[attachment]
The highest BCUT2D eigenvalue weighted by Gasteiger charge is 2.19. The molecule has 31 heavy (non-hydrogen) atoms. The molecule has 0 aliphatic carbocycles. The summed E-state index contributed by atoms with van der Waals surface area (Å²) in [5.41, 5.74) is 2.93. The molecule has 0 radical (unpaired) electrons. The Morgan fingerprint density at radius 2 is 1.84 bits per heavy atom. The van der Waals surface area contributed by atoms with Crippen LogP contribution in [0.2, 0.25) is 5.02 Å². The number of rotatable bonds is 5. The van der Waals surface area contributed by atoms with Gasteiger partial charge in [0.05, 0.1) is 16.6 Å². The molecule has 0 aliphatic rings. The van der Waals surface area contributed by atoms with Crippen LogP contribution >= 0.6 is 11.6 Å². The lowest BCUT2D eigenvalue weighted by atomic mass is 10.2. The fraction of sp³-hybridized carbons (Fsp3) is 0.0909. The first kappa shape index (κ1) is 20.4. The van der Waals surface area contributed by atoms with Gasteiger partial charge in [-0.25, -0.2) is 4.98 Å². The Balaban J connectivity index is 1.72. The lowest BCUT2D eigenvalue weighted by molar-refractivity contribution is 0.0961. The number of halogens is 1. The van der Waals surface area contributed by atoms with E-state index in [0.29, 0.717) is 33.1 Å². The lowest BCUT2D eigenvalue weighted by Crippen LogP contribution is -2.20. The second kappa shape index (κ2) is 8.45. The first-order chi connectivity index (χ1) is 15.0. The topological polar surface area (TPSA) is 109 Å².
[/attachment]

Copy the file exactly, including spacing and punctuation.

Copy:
The highest BCUT2D eigenvalue weighted by Gasteiger charge is 2.19. The molecule has 31 heavy (non-hydrogen) atoms. The molecule has 0 aliphatic carbocycles. The summed E-state index contributed by atoms with van der Waals surface area (Å²) in [5.41, 5.74) is 2.93. The molecule has 0 radical (unpaired) electrons. The Morgan fingerprint density at radius 2 is 1.84 bits per heavy atom. The van der Waals surface area contributed by atoms with Crippen LogP contribution in [0.2, 0.25) is 5.02 Å². The number of rotatable bonds is 5. The van der Waals surface area contributed by atoms with Gasteiger partial charge in [0.05, 0.1) is 16.6 Å². The molecule has 0 aliphatic rings. The van der Waals surface area contributed by atoms with Crippen LogP contribution >= 0.6 is 11.6 Å². The lowest BCUT2D eigenvalue weighted by atomic mass is 10.2. The fraction of sp³-hybridized carbons (Fsp3) is 0.0909. The first kappa shape index (κ1) is 20.4. The van der Waals surface area contributed by atoms with Gasteiger partial charge in [-0.25, -0.2) is 4.98 Å². The Balaban J connectivity index is 1.72. The lowest BCUT2D eigenvalue weighted by molar-refractivity contribution is 0.0961. The number of halogens is 1. The van der Waals surface area contributed by atoms with E-state index in [0.29, 0.717) is 33.1 Å². The lowest BCUT2D eigenvalue weighted by Crippen LogP contribution is -2.20. The second kappa shape index (κ2) is 8.45. The first-order chi connectivity index (χ1) is 15.0. The topological polar surface area (TPSA) is 109 Å².